Its rare when I can look back on something in my life and realize that a whole aspect of who I currently am stems from a single incident, which is why I tend to cherish memories that remain so vivid in my head that I can attribute aspects of my personality to them.
My father had set me in front of the television and could barely contain a chuckle as he told me that I’d love the movie he was putting into the VCR. Watching old films with my father was my favorite “not with friends” past time around the age of five. The tape my father put in this time was entitled An American Werewolf in London.
I had nightmares for months. Nightmares aren’t something that I normally experience so I was effected by them even moreso than I think I would’ve been. I couldn’t get werewolves off of my brain. My fear of the creatures eventually became a love for them as I grew older. An American Werewolf in London remains one of my favorites (especially now that I’m old enough to realize its a comedy). And, like most people that have seen the film, my favorite scene (the reason for my nightmares) was the incredible practical special effects masterpiece of the werewolf transformation. At a tender, young age this small sequence of cinema secured a place in my heart reserved for not only horror, but for special effects and monster make-up.
Rick Baker had the best job in the world as far as I was concerned. Later in life, my high school years, a friend and I would create our own creatures lab for halloween costumes, home movies, and practical jokes. I’ve been to horror conventions, fulfilled some dreams by meeting some practical effects/make-up heroes (Tom Savini being the most notable). I’ve also had many arguments with various people in my life that CG effects aren’t what the future of films should hold to, as I’m more in favor of a practical and CG blend.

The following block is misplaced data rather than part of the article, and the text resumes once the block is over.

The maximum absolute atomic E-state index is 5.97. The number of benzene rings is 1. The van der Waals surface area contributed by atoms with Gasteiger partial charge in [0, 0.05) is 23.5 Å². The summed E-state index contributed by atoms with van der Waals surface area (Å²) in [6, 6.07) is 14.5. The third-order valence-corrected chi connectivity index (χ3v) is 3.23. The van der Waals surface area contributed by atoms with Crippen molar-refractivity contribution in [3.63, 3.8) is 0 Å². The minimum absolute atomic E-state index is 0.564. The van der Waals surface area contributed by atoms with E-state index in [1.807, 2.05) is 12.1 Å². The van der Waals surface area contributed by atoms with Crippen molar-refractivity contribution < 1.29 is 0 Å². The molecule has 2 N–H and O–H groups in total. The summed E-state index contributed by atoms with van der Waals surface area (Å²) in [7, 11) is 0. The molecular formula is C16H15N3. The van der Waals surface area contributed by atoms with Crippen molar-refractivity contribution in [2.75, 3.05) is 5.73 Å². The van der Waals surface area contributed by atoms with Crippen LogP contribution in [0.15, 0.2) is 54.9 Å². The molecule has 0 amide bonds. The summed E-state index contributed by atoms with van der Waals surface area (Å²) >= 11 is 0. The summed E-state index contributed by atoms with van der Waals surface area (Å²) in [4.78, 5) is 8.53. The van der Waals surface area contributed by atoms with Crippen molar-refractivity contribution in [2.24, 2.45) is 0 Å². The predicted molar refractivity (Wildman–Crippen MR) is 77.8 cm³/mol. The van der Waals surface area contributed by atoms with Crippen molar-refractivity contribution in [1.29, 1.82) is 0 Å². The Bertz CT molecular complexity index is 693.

This last issue, the future of effects in film and how practical effects are handled in a CG world, is one that Stan Winston was constantly redefining. He continued to do exactly what I wanted to happen as practical and CG effects blended to make something believable appear on the screen.
That’s what it all boils down to in the effects world (at least to the viewer). Does this look real? There’s plenty of things in new cinema that just don’t look like they could exist off the screen (Episodes 1-3 Star Wars aliens, Ang Lee’s Hulk, even the aliens in Indy 4), and some potentially better films had their quality compromised. Stan Winston didn’t work that way. Quality wasn’t compromised on anything he did. I can remember watching Aliens, T2, Jurassic Park, and Predator. I can remember thinking that any of the fantastic creatures in those films looked real enough to actually exist somewhere, to step off the screen. I can put any of the movies in my DVD player today, and my thoughts on the creatures haven’t changed.
I thanked the movie gods when I heard Stan Winston was doing Iron Man. Stark’s been my favorite superhero for a rather long time, and more than anything I wanted the movie to be done well. I wanted the suit to look spectacular. I wanted the suit to look real. I knew that if the armor came off as too cartoonish that the movie would fail, but I also knew that Stan Winston would do it right. I wasn’t wrong.
The news of his death struck a chord deep within me. I never met him. But, I feel that part of me knew Stan Winston because I knew his creatures. His characters. As an artist, I realize that everything an artist creates carries along with it a piece of that artist. My childhood, my imagination, and my adult life has been filled by the art of Stan Winston. His career has had as much of an effect on me as the first time I settled down to watch that werewolf flick all those years ago.
Hollywood will never be the same. I’m sure that the special effects industry won’t. He’s left behind a legacy with the people he’s mentored and his studio. They’ll carry the torch, I’m sure. I just hope that other people will continue to remember just what it was that Stan did so well. I hope that practical effects aren’t forgotton, that I can continue to believe what I’m seeing on the silver screen.
I hope there are other fans out there that feel the same way I do, who were just as touched by Stan Winston’s works. I hope he’s not forgotton anytime soon.
Rest in Piece, Stan.
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